In a recent ‘best songs of the 1990s’ poll, the number one choice was Common People by Pulp, a band formed in the late 1970s who enjoyed success as part of the Britpop scene of the 1990s. The band split in 2001 but decided, a decade later, to do one last tour, culminating in their final gig on 8th December 2012 in front of a packed audience in Sheffield. This was a typical Pulp conclusion to events, bowing out in their home city. The documentary Pulp: A Film About Life, Death & Supermarkets opens where it all ends, showing their final performance as they sing Common People.

‘I don’t know why but [they] had to start it somewhere, so it started there.’

And indeed, despite the footage showing the band’s history and a few nice old crumbling VHS clips of their past performances, this is a film that is as much about Sheffield as it is about the band. It’s about their influence on the city and its influence on them and its other residents; and through numerous interviews we learn about normal life in a northern town.

Pulp: A Film About Life, Death & Supermarkets interviews people from all over Sheffield, those who know the band and those who just know of them, from a newspaper stand seller to old age pensioners. And while you get to see the band play their songs, a number of Pulp’s hits are also performed in a variety of other contexts, from local a cappella choral groups to a youth dance club and a retirement home choir singing Help The Aged. Their role in the community and the way that it links with the members of such a successful outfit shows a far greater connection between the band and the city than might be assumed. Indeed the long term link between Pulp and Sheffield is demonstrated in their sponsorship of Nick Banks’ daughter’s football team, whose kit bears their logo on the front.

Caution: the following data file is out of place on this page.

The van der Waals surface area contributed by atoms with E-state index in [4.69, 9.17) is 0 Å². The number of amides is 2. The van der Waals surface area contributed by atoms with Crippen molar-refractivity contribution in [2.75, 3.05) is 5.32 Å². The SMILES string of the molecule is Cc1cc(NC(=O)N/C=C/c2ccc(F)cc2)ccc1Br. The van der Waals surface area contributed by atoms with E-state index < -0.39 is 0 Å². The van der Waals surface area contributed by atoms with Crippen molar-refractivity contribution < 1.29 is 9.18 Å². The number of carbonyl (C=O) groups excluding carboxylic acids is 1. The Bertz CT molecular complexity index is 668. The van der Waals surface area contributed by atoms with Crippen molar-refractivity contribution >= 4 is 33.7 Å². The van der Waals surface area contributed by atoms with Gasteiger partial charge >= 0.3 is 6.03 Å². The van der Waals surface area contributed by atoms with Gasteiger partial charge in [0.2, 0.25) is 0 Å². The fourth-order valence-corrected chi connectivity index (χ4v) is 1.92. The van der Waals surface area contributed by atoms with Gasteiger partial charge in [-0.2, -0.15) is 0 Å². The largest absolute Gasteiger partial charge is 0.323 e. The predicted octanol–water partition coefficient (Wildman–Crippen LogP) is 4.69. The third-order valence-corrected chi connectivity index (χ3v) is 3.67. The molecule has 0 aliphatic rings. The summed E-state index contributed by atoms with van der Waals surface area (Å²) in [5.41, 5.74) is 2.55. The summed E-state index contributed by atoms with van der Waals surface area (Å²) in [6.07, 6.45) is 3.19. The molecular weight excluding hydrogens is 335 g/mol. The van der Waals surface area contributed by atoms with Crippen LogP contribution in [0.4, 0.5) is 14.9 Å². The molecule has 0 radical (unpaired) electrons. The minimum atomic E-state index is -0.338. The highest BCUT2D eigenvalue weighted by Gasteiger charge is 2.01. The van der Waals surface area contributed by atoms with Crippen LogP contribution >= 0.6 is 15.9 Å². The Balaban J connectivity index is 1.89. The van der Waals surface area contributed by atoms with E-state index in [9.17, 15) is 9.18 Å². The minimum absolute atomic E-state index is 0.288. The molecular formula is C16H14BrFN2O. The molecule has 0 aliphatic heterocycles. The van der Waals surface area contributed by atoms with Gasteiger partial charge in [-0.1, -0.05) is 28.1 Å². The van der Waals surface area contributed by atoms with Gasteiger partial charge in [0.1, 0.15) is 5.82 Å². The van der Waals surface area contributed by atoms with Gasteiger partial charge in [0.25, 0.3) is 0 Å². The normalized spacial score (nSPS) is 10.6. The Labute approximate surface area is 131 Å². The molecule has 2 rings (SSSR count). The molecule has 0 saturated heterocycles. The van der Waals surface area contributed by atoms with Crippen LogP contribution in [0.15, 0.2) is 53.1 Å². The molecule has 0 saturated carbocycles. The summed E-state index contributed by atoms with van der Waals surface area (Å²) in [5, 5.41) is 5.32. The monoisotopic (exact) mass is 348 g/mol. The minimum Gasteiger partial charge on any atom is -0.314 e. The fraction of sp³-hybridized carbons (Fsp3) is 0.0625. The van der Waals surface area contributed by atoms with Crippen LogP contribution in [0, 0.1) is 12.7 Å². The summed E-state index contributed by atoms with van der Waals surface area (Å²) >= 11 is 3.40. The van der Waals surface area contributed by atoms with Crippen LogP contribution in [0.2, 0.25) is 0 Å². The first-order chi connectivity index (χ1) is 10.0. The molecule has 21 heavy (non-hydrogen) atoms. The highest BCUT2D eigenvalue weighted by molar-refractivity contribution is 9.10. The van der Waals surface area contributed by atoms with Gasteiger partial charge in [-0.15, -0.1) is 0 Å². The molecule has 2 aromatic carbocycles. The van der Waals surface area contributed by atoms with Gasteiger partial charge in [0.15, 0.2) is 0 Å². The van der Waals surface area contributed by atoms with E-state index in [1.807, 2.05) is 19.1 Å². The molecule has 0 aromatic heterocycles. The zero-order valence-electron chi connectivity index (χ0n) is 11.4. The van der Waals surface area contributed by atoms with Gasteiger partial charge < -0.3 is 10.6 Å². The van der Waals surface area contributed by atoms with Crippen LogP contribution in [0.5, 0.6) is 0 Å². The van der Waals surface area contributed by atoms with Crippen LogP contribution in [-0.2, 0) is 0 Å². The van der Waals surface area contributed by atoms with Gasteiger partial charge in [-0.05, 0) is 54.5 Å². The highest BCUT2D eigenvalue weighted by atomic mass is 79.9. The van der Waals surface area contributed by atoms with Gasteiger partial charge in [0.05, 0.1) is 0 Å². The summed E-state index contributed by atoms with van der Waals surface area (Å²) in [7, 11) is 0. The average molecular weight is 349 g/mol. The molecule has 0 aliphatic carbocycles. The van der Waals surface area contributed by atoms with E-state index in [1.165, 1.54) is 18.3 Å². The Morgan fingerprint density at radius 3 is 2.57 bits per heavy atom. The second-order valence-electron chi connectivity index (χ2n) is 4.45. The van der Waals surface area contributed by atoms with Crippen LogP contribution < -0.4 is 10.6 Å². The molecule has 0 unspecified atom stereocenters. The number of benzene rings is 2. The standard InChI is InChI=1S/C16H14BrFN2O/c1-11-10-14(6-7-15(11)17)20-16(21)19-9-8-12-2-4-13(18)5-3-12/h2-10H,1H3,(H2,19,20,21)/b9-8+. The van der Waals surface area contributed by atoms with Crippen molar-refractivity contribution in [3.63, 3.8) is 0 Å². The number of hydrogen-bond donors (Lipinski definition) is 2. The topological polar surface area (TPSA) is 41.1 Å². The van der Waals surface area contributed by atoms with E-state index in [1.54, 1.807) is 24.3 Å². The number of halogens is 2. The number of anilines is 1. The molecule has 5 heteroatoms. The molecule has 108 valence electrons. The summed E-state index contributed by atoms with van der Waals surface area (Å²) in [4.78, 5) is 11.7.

Naturally there are plenty of interviews with the band that recall the past but also mention some of the issues that they had to contend with in later years – emotionally, successfully and critically. This makes the film more human and down-to-earth than you would expect a pop-band documentary to be. This is enhanced through the repeated shots of Jarvis trying to change a rusty car wheel (spoiler alert – he manages eventually).

In addition to the film, this release includes a bonus disc which provides additional songs from the concert and extended interviews. If you recalled enjoying Pulp’s music in the nineties and want to enjoy another perspective from the briefly reformed band then this is for you. If you are curious and wish to see a film about somewhere in England that isn’t London this is also for you. Indeed the people of Sheffield get a pre-film starring credit. So Jarvis Cocker’s combination of on-stage decadent esoteric choreography contrasting with the normality of ordinary lives, offers us a film that finds a curious balance between fame and normalcy in an industrial city landscape.

So Pulp Fact or Pulp Fiction? More former than latter. Pulp: A Film About Life, Death & Supermarkets is a very different documentary that balances the ‘last concert’ scenario with, if you will, the ‘common people’ (from all over the globe as fans of the band have travelled across continents to visit Sheffield) for a fun and occasionally moving tribute to the band and the society that shaped it. A Different Class of documentary.